I am very proud to have been featured in the University of Birmingham’s latest advertising campaign which celebrates the impact of the research we’re doing here in Birmingham. Entitled, “We Are Birmingham” the campaign celebrates how the University has been “pushing boundaries to create impact locally, nationally and internationally for more than a century”.
My inclusion focuses on the impact my research into Islamophobia, anti-Muslim hatred and other forms of discrimination has had and hopefully, will continue to do so.This is of course extremely flattering and something that is a great honour for me.
As well as being featured collectively on the University’s website – view here – the campaign is also being promoted via a series of individually focused advertisements on the London Underground, mainline train services and across a range of different locations in London and the South East as well as in Birmingham and the West Midlands. My advertisements – currently on Great Western trains – is being promoted by the strapline:
“We are throwing the spotlight on the realities of religious discrimination”
And in support this, I am really excited to confirm that the College of Social Sciences here at the University has recently made a firm commitment to fund an exciting and timely project into religious discrimination…but more of that in the coming weeks.
Given that the campaign states that “From our world-class expert academics to our outstanding students – we inspire success, change lives and transform society” then if my research is able to inspire just one person, I’d be very happy…
This post reproduces a short think-piece co-written with my friend and colleague Arshad Isakjee. We were asked to write it following discussions about the establishment of a set of ‘shared values’ with some of those leading the ‘People’ strand of Birmingham City Council’s Social Inclusion Process. As part of this, we submitted it to the Process earlier today.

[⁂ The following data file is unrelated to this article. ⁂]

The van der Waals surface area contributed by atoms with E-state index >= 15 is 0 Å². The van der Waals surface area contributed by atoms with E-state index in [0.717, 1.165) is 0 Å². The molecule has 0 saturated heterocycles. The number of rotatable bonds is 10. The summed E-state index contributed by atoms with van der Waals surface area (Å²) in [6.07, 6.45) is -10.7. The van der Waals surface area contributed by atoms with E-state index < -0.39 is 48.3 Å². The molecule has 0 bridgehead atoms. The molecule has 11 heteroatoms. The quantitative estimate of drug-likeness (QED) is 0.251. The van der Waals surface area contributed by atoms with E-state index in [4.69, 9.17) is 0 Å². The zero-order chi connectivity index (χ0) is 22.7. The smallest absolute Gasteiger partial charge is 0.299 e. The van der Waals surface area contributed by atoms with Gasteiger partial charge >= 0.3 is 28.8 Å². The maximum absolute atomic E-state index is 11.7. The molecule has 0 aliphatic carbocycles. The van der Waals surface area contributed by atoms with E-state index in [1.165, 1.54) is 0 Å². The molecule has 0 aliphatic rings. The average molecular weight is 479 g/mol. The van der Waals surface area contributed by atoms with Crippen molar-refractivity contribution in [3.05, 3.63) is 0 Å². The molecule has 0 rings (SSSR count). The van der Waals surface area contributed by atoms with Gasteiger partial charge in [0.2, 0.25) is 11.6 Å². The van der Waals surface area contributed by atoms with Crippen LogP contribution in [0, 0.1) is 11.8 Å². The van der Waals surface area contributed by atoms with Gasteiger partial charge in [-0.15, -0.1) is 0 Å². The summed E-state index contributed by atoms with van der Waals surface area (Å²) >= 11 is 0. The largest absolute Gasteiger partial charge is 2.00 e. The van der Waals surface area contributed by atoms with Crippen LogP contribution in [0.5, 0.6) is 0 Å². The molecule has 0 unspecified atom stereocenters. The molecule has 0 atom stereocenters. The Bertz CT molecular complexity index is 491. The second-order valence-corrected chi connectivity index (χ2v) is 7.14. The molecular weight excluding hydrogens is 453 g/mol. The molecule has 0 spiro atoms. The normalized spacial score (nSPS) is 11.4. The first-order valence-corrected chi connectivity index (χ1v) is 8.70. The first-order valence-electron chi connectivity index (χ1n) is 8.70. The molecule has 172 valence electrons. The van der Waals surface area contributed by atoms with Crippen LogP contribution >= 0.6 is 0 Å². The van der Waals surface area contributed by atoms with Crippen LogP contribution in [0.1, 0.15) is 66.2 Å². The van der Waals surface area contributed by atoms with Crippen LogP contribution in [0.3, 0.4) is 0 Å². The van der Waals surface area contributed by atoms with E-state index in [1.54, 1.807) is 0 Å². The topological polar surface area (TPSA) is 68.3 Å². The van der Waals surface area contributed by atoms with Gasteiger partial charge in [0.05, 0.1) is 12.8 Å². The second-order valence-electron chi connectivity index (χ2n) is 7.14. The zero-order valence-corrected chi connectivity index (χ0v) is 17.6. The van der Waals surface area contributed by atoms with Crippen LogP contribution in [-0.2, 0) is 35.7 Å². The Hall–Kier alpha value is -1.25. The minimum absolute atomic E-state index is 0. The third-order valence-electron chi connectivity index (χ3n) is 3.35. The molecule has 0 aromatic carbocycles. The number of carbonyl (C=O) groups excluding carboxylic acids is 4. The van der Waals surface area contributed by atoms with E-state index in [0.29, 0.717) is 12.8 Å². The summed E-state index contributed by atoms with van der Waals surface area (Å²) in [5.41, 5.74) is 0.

In pursuit of shared values: a worthy endeavour or waste of time?
What are ‘values’?
In recent months I’ve been supporting in one way or another the Birmingham Social Inclusion Process. As part of its project, the Social Inclusion Process has a website – Fair Brum – which regularly posts about how the project is developing and moving forward.
A few weeks ago however, I was perplexed – and if honest, annoyed – by post on the website entitled, “The Notting Hill of Birmingham”.
The post focuses on the Balsall Heath area of Birmingham and how in recent years, the area has changed. As the author of the post – Deborah Tillsley – puts it:
“…it still wasn’t somewhere I would immediately consider when looking for somewhere to live…[however, since having] recently visited a project run by ‘Saheli Women’, and spoke to residents of Balsall Heath. My previous misgivings have now changed completely.”
As it goes on, residents described the area as ‘a hidden gem’ and – wait for it – ‘the Notting Hill of Birmingham’. Deborah describes these comments as “two of the really positive descriptions that came from the residents”. But in what way is this positive and what exactly was meant by ‘the Notting Hill of Birmingham’?